Reasons for Kids Being in the Garden (or outside)

General benefits:

Improved fine and gross motor skills.

Improved communication and socialization skills.

Enhanced self-esteem and a sense of responsibility.

An interest in the future, seasons, cycles, the passage of time.

Stimulation of sensory perception, creativity, and curiosity.

Cultivate curiosity.

Develop a love of nature and gardening.

Enjoy special time they get to spend with you.

Explore, discover, and investigate the natural world.

Develop an understanding of life and living processes.

Experience the beauty and joy of growing and caring for plants.

Understand human dependence on plants.

Improve science and social skills.

Improve math skills.

Improve reading, writing, and drawing through stories, books, and activities.

Reduce frustrations, anxiety and stress.

Increase receptiveness to the approach of other people.

Channel aggressive feelings into productive behaviors through activities.

Learn skills they can use in leisure and vocational activities for the rest of their lives.

Make a difference in their community.

Educate about the environment.

Understand the relationship between agriculture, the environment, and people.

Increase their testing abilities.

Nurture creativity.

Prepare child for environmental stewardship and to participate in a new energy and environmentally sustainable economy.

Understand the science of global climate change.

Identify steps to take in daily life to reduce climate change.

Develop thinking skills.

Search for answers.

Communicate, work and live cooperatively.

Be an informed, knowledgeable, and responsible citizen.

 

Based on research:

Gardening/being outdoors improves thinking abilities: Children who participate in gardening projects score higher in science achievement than those who do not.

It improves health & physical abilities: When children garden, they are inspired to eat fruits and vegetables and they get healthy activity. Dirt exposes them to germs which increases their immune system, and sunshine increases vitamin D.

It improves their spirit: it develops meaningful connections with others and nature; develops communication skills, observation skills, nurturing skills, stewardship, recycling, composting, saving rainwater shows respect and responsibility for taking care of our planet. Plus, digging and planting improves your mood by increasing serotonin levels— a specific soil bacteria, Mycobacterium vaccae, triggers the release of serotonin in our brains; and dopamine is released in the reward center when you harvest fruits and vegetables, even if you see a fruit or berry you get a little jolt of joy.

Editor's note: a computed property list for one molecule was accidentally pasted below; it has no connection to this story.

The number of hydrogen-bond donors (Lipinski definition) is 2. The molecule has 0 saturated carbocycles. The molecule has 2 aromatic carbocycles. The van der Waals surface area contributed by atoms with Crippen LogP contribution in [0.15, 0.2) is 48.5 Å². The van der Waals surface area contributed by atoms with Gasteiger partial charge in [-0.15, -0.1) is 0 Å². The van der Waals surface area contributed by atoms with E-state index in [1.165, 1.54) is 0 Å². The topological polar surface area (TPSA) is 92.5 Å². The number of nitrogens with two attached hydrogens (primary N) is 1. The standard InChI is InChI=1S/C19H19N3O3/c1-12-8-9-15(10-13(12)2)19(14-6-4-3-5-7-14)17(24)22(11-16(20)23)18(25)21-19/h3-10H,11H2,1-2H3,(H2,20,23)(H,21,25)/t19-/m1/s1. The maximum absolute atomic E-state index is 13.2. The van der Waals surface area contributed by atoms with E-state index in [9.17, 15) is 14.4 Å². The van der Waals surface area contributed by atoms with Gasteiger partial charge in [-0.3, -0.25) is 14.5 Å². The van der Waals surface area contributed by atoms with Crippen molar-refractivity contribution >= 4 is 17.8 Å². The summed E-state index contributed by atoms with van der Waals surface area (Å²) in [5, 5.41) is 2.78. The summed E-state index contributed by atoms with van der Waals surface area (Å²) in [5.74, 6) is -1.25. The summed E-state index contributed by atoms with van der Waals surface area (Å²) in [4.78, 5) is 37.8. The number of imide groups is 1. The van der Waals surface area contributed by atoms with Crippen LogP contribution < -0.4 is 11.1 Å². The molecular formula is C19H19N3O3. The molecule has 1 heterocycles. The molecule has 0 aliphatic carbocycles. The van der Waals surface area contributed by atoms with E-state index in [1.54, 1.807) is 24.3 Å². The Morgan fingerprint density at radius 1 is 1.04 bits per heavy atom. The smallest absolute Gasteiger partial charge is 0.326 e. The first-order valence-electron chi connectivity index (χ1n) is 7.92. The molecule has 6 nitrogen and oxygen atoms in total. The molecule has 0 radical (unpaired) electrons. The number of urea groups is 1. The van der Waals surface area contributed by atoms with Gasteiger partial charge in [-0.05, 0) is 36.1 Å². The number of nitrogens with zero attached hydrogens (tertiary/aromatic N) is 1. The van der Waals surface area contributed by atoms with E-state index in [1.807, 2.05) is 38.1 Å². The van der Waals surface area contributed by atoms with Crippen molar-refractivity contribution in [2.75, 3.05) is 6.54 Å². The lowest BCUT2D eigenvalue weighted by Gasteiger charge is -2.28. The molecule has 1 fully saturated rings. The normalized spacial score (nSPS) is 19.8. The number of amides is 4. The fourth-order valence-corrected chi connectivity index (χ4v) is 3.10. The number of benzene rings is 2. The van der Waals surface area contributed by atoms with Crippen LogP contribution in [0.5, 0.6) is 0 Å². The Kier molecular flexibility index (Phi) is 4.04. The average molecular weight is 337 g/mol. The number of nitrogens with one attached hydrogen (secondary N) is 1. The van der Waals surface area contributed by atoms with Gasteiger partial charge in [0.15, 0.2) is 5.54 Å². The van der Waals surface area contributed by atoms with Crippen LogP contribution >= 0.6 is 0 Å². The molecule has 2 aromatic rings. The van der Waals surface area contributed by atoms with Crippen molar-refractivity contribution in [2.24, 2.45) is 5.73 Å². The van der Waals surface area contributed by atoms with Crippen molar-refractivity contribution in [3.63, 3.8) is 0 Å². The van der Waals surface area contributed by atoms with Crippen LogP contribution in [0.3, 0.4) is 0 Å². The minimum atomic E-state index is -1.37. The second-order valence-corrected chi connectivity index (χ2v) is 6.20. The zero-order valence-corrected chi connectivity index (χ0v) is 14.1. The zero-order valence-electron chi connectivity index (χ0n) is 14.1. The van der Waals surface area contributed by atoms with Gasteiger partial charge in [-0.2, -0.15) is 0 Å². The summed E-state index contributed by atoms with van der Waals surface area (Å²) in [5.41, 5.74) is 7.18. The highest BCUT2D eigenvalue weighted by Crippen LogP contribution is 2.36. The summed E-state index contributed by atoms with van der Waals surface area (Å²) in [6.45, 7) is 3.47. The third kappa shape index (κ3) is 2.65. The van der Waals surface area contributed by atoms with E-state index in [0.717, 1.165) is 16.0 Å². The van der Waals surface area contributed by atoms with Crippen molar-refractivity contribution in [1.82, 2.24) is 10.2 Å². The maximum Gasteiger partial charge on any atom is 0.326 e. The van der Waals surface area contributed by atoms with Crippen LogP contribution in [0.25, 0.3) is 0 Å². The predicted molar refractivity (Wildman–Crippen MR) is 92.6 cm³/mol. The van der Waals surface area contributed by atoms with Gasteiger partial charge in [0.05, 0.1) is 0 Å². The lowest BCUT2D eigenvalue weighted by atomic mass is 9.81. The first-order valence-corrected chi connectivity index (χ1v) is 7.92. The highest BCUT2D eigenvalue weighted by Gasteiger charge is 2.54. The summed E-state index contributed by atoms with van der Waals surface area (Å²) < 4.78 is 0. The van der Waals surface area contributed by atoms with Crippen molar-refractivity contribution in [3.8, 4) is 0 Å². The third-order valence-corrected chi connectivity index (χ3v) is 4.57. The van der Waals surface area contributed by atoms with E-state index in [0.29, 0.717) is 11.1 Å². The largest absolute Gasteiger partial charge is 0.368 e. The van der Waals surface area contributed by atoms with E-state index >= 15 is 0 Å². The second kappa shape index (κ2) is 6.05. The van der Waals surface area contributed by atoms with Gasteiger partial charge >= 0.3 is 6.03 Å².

For a full discussion about the reasons children benefit from being outside, please see Children & Nature Network at: www.childrenandnature.org

 

Show/emphasize benefits of growing your own fruits & vegetables

More nutritious, higher in nutrients.

Reduced amount of pesticides you use.

Save money.

Physical activity.

Promote health.

Sense of appreciation.

Stimulate new interests in botany, landscape, architecture, photography, nutrition, farmer’s markets.

Opportunity to give back.

Create memories.

Foster a sense of community.

Enhance the environment.

 

Connect to school curricula

Biology: evolution, ecology, animal behavior, photosynthesis, cellular respiration, weather, climate, nutrient cycles (water, carbon, nitrogen, phosphorus), botany, and genetics.

Chemistry: organic chemistry, soil nutrient levels, solubility, pH, and medicine

Physics: thermodynamics, reflection and refection (site design) and electromagnetic spectrum (photosynthesis).

English (the use of food, nature, and gardening as symbols and metaphor within literature

mathematics (fractal patterns in nature, tessellation’s, geometry, sale diagrams (design).

Social studies (food security, globalization, human rights, environmental stewardship, social justice), ethnobotany.

Culinary arts or foods: access to produce, composting, farm to plate outcomes.

Design studies: site design and drafting.

Business studies: costing, break even analysis, distribution, and marketing.

Communications technology: documentation of the garden, photography, video editing, and production.

Career and technology studies: construction of garden infrastructure; beds, benches, sheds, trellises, and sculpture.

 

Connect to Bloom’s Taxonomy for learning

Visual/spacial: site design, layout, and an understanding of how it will change over time.

Verbal/linguistic: talking about the garden, talking to friends/relatives/neighbors, journaling

Logical/mathematical: site design and layout; material calculations, costing, and procurement; plant dates, size/yield.

Bodily/kinesthetic: site construction, planting, and maintenance.

Interpersonal: working closely and coordinating with others; planning and implementing activities.

Intrapersonal: self-reflection and analysis of site design, plant growth, celebrations, additions like chimes, wildlife habitat, maintenance tasks like weeding or picking up, entertaining visitors, and the plusses and minuses  of what you did at the beginning, middle and end of a project/growing season.

Naturalistic: plant and animal care; site design layout to ensure the needs of each species is met.

Musical/artistic: art in the garden, songs, beauty of flowers, plants.

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